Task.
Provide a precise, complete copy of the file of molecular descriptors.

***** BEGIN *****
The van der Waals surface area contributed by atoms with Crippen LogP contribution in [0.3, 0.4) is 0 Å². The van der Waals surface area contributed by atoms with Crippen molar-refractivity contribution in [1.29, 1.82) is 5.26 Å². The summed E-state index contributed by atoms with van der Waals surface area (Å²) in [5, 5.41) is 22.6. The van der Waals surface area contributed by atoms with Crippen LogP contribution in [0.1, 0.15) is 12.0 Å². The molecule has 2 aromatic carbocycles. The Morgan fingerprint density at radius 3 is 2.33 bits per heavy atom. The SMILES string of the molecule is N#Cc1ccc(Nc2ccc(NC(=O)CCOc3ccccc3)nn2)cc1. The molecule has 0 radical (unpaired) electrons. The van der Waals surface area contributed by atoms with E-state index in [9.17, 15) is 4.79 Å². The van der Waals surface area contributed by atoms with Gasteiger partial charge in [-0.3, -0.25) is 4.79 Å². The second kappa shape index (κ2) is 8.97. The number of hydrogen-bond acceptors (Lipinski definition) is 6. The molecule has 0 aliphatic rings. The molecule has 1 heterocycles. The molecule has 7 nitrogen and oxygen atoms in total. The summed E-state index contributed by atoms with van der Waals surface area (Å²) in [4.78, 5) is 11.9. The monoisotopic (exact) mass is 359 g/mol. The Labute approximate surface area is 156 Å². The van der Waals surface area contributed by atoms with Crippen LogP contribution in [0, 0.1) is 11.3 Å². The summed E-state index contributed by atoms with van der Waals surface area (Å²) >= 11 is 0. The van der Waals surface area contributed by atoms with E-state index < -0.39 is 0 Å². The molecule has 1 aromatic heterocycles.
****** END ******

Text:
The van der Waals surface area contributed by atoms with Crippen LogP contribution in [0.3, 0.4) is 0 Å². The van der Waals surface area contributed by atoms with Crippen molar-refractivity contribution in [1.29, 1.82) is 5.26 Å². The summed E-state index contributed by atoms with van der Waals surface area (Å²) in [5, 5.41) is 22.6. The van der Waals surface area contributed by atoms with Crippen LogP contribution in [0.1, 0.15) is 12.0 Å². The molecule has 2 aromatic carbocycles. The Morgan fingerprint density at radius 3 is 2.33 bits per heavy atom. The SMILES string of the molecule is N#Cc1ccc(Nc2ccc(NC(=O)CCOc3ccccc3)nn2)cc1. The molecule has 0 radical (unpaired) electrons. The van der Waals surface area contributed by atoms with E-state index in [9.17, 15) is 4.79 Å². The van der Waals surface area contributed by atoms with Gasteiger partial charge in [-0.3, -0.25) is 4.79 Å². The second kappa shape index (κ2) is 8.97. The number of hydrogen-bond acceptors (Lipinski definition) is 6. The molecule has 0 aliphatic rings. The molecule has 1 heterocycles. The molecule has 7 nitrogen and oxygen atoms in total. The summed E-state index contributed by atoms with van der Waals surface area (Å²) in [4.78, 5) is 11.9. The monoisotopic (exact) mass is 359 g/mol. The Labute approximate surface area is 156 Å². The van der Waals surface area contributed by atoms with Crippen LogP contribution in [0, 0.1) is 11.3 Å². The summed E-state index contributed by atoms with van der Waals surface area (Å²) >= 11 is 0. The van der Waals surface area contributed by atoms with E-state index < -0.39 is 0 Å². The molecule has 1 aromatic heterocycles.